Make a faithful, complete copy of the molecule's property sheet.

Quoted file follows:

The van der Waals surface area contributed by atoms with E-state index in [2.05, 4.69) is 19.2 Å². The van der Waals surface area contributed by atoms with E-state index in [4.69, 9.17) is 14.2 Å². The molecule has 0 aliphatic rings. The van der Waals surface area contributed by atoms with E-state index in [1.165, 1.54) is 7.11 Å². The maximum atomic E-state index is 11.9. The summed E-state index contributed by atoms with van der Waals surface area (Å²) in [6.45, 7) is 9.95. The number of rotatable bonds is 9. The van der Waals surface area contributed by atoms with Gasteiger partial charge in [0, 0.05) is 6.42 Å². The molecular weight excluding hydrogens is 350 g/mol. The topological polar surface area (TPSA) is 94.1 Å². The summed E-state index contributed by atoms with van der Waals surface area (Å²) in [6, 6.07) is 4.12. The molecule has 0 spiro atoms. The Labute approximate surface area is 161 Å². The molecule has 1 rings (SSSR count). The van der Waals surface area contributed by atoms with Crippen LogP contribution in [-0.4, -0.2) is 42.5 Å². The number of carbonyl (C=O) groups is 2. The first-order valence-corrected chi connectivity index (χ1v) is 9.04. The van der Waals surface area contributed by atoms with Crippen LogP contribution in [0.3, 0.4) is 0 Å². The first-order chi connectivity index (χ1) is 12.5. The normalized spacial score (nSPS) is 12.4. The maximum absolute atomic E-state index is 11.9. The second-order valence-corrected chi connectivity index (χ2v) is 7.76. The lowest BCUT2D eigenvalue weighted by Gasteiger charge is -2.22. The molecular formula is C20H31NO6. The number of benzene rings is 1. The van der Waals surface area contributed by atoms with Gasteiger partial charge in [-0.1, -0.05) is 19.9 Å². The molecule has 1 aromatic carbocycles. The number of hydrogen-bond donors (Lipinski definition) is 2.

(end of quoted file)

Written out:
The van der Waals surface area contributed by atoms with E-state index in [2.05, 4.69) is 19.2 Å². The van der Waals surface area contributed by atoms with E-state index in [4.69, 9.17) is 14.2 Å². The molecule has 0 aliphatic rings. The van der Waals surface area contributed by atoms with E-state index in [1.165, 1.54) is 7.11 Å². The maximum atomic E-state index is 11.9. The summed E-state index contributed by atoms with van der Waals surface area (Å²) in [6.45, 7) is 9.95. The number of rotatable bonds is 9. The van der Waals surface area contributed by atoms with Gasteiger partial charge in [0, 0.05) is 6.42 Å². The molecular weight excluding hydrogens is 350 g/mol. The topological polar surface area (TPSA) is 94.1 Å². The summed E-state index contributed by atoms with van der Waals surface area (Å²) in [6, 6.07) is 4.12. The molecule has 0 spiro atoms. The Labute approximate surface area is 161 Å². The molecule has 1 rings (SSSR count). The van der Waals surface area contributed by atoms with Crippen LogP contribution in [-0.4, -0.2) is 42.5 Å². The number of carbonyl (C=O) groups is 2. The first-order valence-corrected chi connectivity index (χ1v) is 9.04. The van der Waals surface area contributed by atoms with Crippen LogP contribution in [0.3, 0.4) is 0 Å². The first-order chi connectivity index (χ1) is 12.5. The normalized spacial score (nSPS) is 12.4. The maximum absolute atomic E-state index is 11.9. The second-order valence-corrected chi connectivity index (χ2v) is 7.76. The lowest BCUT2D eigenvalue weighted by Gasteiger charge is -2.22. The molecular formula is C20H31NO6. The number of benzene rings is 1. The van der Waals surface area contributed by atoms with Gasteiger partial charge in [-0.1, -0.05) is 19.9 Å². The molecule has 1 aromatic carbocycles. The number of hydrogen-bond donors (Lipinski definition) is 2.